School-wide culture of inclusion and belonging for adults and students. Each NTN partner school promotes a culture of trust, respect, and responsibility, encompassing student and professional culture. Students and teachers alike have ownership over the learning experience and their school environment.

Teaching That Engages:

A focus on authentic complex thinking and problem-solving. Project-based learning (PBL) is the primary pedagogical method that all NTN teachers use in their schools. It is the best way for students to demonstrate proficiency on school-wide learning outcomes. PBL requires contextual, creative, and shared learning. Students collaborate on meaningful projects that require critical thinking, creativity, and collaboration in order to answer challenging questions. By making learning relevant, students see a purpose for mastering state-required skills and concepts.

Technology That Enables:

Use of technology platforms to support collaboration and student-centered learning. Echo supports project-based learning and features an innovative gradebook that aligns to the deeper learning skills students will need in college and career. Digital tools, cultivated and aligned content, and a community of shared learning are integrated to create a powerful platform to support student and adult learning.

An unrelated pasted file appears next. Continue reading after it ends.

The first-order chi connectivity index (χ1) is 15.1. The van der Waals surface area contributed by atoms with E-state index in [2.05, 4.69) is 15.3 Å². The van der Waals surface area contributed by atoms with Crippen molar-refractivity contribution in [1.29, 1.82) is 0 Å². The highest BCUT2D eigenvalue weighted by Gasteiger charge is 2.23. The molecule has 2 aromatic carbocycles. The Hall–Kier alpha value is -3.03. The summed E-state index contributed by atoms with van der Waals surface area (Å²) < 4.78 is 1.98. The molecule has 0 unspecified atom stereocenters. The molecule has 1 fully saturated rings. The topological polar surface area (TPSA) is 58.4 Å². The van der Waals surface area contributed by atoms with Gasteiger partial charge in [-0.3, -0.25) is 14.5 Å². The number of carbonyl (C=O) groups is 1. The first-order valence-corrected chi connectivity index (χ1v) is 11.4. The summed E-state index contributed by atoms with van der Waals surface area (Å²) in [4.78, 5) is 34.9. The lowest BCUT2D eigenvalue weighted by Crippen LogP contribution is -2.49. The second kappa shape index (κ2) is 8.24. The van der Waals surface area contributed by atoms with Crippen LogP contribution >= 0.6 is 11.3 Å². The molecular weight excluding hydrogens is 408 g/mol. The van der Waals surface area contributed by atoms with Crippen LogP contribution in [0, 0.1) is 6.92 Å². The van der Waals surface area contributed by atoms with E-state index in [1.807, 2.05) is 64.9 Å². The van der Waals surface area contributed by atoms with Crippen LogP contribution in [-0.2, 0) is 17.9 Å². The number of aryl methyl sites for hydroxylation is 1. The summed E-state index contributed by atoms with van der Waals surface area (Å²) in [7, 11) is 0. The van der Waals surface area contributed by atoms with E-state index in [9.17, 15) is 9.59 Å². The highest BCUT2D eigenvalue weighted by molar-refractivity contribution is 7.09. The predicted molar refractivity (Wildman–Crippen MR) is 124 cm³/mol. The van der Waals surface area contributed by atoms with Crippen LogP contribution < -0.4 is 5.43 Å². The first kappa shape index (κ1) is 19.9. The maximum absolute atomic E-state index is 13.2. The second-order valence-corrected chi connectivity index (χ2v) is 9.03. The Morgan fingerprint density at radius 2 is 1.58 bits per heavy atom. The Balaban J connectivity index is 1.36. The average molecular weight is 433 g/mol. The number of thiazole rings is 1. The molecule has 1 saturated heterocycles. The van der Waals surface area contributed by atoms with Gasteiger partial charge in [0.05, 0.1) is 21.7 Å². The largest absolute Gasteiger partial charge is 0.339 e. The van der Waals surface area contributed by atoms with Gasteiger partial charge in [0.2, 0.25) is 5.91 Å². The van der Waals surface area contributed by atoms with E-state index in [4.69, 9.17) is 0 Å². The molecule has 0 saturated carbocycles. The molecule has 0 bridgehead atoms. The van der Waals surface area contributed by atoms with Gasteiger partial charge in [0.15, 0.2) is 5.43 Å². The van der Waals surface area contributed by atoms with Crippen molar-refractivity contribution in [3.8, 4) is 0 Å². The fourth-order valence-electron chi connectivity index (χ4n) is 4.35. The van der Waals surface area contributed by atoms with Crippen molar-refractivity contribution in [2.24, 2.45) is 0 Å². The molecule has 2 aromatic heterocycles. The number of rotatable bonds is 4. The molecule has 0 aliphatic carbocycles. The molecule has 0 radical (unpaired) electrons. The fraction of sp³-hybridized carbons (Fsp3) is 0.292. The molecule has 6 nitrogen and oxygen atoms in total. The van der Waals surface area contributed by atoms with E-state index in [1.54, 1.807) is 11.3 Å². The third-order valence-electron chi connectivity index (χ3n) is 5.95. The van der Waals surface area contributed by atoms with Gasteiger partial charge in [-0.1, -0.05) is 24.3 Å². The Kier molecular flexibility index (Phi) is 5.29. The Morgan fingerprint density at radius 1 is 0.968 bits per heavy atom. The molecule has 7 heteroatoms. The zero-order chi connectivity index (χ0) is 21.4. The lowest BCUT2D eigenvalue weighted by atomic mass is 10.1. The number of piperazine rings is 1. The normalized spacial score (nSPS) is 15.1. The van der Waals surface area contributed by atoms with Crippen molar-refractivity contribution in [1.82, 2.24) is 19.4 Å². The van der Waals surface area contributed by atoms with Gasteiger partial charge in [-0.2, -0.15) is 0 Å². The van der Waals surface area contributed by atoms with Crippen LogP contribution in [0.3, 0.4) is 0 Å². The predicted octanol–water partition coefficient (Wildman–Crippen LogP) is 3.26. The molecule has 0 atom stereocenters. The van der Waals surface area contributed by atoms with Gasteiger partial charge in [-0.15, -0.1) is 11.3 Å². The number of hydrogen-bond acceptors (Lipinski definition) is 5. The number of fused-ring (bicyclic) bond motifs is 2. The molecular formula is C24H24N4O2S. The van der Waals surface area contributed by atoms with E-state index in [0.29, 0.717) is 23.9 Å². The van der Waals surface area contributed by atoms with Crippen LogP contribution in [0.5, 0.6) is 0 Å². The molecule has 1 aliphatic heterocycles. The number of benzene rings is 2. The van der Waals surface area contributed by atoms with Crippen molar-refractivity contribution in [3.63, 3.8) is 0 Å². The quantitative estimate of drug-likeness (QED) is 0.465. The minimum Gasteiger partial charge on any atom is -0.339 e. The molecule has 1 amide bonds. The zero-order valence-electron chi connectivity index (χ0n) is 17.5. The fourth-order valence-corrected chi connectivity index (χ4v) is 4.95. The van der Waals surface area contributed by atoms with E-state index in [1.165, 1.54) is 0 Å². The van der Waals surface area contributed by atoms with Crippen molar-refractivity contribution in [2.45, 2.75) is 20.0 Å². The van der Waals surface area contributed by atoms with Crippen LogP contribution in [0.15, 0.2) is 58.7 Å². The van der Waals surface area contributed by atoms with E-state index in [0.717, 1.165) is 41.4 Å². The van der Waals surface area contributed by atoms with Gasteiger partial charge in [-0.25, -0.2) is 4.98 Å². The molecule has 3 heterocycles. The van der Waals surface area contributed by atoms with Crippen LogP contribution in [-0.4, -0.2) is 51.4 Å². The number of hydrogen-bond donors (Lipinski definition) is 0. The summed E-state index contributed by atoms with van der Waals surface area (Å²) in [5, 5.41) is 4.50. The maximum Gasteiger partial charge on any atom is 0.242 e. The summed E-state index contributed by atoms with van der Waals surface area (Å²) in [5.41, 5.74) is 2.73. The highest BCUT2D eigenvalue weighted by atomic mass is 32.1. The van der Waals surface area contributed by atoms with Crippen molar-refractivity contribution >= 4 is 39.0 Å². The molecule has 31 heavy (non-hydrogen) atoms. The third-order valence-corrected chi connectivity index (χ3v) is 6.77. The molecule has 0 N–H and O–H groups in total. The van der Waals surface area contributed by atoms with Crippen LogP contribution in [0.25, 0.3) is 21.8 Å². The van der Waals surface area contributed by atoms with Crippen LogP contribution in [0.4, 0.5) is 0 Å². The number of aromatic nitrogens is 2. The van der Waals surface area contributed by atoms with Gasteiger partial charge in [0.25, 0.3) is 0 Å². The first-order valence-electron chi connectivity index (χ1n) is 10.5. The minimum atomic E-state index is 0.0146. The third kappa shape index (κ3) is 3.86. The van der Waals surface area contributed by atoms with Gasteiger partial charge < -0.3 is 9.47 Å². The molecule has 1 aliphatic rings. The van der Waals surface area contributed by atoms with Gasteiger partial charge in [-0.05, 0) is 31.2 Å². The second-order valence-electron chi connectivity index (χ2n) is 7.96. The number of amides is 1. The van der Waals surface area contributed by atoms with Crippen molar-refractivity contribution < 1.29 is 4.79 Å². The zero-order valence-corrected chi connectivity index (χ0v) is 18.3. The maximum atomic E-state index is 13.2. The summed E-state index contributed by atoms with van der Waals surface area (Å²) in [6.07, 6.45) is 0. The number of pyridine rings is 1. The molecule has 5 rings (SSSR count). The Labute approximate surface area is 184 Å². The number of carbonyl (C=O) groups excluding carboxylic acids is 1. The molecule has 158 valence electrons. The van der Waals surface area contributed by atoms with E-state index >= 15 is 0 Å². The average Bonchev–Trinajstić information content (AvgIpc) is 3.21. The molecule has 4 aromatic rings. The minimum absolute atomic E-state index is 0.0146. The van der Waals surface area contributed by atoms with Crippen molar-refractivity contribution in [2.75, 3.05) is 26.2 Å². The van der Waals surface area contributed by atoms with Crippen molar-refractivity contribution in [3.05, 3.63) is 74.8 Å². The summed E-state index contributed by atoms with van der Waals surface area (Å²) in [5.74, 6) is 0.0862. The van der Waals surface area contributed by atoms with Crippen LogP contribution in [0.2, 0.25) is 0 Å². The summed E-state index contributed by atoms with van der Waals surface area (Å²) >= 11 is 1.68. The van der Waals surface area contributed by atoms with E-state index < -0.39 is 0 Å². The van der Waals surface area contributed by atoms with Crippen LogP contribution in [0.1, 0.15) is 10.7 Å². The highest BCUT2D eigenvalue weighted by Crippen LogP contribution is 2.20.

The Power of Our Network

NTN students and other students in deeper learning schools gained the academic, interpersonal, and intrapersonal skills necessary for success in post-secondary life and beyond. Students who attended schools focused on deeper learning reported greater opportunities for deeper learning, greater competency in some deeper learning domains, had higher rates of graduating from high school, and were more likely to enroll in 4-year colleges than similar students who attended comparison schools.2